The last three chapters focus specifically on management issues. Chapter 5, “Cost Analysis and Budgeting,” provides the reader with tools that can objectively evaluate whether a project should be pursued. While the tools are often referred to as associated with engineering economics, they are really financial analysis tools that are applied every day to projects having nothing to do with either engineering or safety. The next chapter, “Benchmarking and Performance Criteria,” is written based on Dr. Christopher Janicak”s belief that “Safety performance should be evaluated in an organization in the same manner as productivity and other aspects of business.” The author emphasizes the importance of a structural approach to key performance improvement measures: planning, establishing goals and objectives, identifying valid measures, conducting proper data analysis, and implementing appropriate follow-up measures. Valid measures are true indicators of performance. Likewise, corrective actions are also valid means for improving performance. Leading, trailing, and current measurement indicators are discussed. Critical aspects of benchmarking a company’s safety performance is discussed next, followed by a discussion of how quality control techniques can be applied to improving safety and health programs.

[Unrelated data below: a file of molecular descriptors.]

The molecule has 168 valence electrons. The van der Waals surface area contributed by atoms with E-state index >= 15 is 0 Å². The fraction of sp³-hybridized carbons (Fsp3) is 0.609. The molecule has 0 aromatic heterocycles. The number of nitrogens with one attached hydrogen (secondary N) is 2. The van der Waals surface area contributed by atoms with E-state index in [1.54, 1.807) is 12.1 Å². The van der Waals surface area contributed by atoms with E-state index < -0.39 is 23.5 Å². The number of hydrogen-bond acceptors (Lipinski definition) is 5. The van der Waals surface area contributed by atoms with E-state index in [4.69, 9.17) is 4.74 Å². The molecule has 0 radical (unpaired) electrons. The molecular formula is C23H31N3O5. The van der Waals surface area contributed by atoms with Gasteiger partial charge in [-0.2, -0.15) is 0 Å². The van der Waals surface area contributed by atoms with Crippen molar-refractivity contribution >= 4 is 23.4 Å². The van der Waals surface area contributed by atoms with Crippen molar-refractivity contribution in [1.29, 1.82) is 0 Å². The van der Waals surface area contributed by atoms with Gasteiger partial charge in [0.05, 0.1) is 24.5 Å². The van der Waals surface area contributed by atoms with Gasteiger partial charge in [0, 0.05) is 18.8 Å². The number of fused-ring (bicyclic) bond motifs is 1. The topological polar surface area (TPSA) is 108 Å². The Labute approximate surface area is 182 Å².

Best practices in managing safety engineering work, the subject of the final chapter. The purpose of this chapter is not to identify the best safety engineering methodology, or to imply that a management structure is the key to identifying and eliminating all hazards within a system. It is written from the perspective that the best safety engineering techniques are those that are most suited to identifying hazards. The best practice in managing safety engineering work is to employ a risk management system that promotes a positive safety culture.
The text is an excellent introduction to industrial safety for students. Written by practicing safety professionals and peer-reviewed, the chapters were selected from The Safety Professionals Handbook, 2nd edition.
Attention Instructors: Desk copies of this textbook are available to instructors upon request who are considering the book for course adoption.
An Instructor's Guide containing questions and answers for each of the chapters in Principles of Industrial Hygiene is available upon request at no cost to instructors who have adopted the handbook for a course. There is also a graphics package available for download with all of the graphics in jpeg format for use in the classroom. You must provide the title and number of the course, the semester/term offered and the expected enrollment.